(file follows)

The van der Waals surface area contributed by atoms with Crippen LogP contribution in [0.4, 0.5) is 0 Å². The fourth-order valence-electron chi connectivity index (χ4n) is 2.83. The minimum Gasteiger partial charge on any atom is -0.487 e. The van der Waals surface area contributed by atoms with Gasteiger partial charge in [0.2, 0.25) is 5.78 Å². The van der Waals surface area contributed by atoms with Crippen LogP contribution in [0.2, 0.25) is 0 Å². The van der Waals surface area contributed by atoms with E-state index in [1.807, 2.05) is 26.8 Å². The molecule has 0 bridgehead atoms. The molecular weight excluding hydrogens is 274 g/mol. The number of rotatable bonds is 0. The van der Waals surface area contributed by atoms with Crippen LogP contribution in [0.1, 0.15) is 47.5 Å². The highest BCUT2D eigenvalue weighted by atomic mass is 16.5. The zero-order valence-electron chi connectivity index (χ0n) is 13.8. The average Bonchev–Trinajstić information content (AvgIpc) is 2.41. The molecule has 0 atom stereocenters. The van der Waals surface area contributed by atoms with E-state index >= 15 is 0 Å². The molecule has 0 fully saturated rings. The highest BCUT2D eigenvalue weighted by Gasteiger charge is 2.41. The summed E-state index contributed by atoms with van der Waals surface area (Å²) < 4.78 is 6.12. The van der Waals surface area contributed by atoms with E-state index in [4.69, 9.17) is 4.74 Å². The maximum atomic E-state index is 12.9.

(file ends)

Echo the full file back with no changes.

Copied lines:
The van der Waals surface area contributed by atoms with Crippen LogP contribution in [0.4, 0.5) is 0 Å². The fourth-order valence-electron chi connectivity index (χ4n) is 2.83. The minimum Gasteiger partial charge on any atom is -0.487 e. The van der Waals surface area contributed by atoms with Gasteiger partial charge in [0.2, 0.25) is 5.78 Å². The van der Waals surface area contributed by atoms with Crippen LogP contribution in [0.2, 0.25) is 0 Å². The van der Waals surface area contributed by atoms with E-state index in [1.807, 2.05) is 26.8 Å². The molecule has 0 bridgehead atoms. The molecular weight excluding hydrogens is 274 g/mol. The number of rotatable bonds is 0. The van der Waals surface area contributed by atoms with Crippen LogP contribution in [0.1, 0.15) is 47.5 Å². The highest BCUT2D eigenvalue weighted by atomic mass is 16.5. The zero-order valence-electron chi connectivity index (χ0n) is 13.8. The average Bonchev–Trinajstić information content (AvgIpc) is 2.41. The molecule has 0 atom stereocenters. The van der Waals surface area contributed by atoms with E-state index >= 15 is 0 Å². The molecule has 0 fully saturated rings. The highest BCUT2D eigenvalue weighted by Gasteiger charge is 2.41. The summed E-state index contributed by atoms with van der Waals surface area (Å²) < 4.78 is 6.12. The van der Waals surface area contributed by atoms with E-state index in [4.69, 9.17) is 4.74 Å². The maximum atomic E-state index is 12.9.